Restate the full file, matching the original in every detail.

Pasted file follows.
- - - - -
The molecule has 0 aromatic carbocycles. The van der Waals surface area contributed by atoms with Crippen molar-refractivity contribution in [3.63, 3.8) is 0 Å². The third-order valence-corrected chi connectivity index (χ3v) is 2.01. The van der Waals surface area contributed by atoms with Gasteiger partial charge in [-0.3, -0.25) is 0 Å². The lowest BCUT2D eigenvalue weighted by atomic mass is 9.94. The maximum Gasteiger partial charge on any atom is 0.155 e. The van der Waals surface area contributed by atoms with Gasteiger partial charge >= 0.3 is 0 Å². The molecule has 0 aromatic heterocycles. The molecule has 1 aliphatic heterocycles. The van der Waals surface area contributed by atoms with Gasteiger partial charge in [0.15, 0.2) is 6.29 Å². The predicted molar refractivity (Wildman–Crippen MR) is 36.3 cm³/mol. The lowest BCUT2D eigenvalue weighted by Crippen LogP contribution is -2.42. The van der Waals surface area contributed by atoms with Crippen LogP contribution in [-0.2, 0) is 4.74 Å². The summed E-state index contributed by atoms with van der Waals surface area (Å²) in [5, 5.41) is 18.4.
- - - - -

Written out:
The molecule has 0 aromatic carbocycles. The van der Waals surface area contributed by atoms with Crippen molar-refractivity contribution in [3.63, 3.8) is 0 Å². The third-order valence-corrected chi connectivity index (χ3v) is 2.01. The van der Waals surface area contributed by atoms with Gasteiger partial charge in [-0.3, -0.25) is 0 Å². The lowest BCUT2D eigenvalue weighted by atomic mass is 9.94. The maximum Gasteiger partial charge on any atom is 0.155 e. The van der Waals surface area contributed by atoms with Gasteiger partial charge >= 0.3 is 0 Å². The molecule has 0 aromatic heterocycles. The molecule has 1 aliphatic heterocycles. The van der Waals surface area contributed by atoms with Gasteiger partial charge in [0.15, 0.2) is 6.29 Å². The predicted molar refractivity (Wildman–Crippen MR) is 36.3 cm³/mol. The lowest BCUT2D eigenvalue weighted by Crippen LogP contribution is -2.42. The van der Waals surface area contributed by atoms with Crippen LogP contribution in [-0.2, 0) is 4.74 Å². The summed E-state index contributed by atoms with van der Waals surface area (Å²) in [5, 5.41) is 18.4.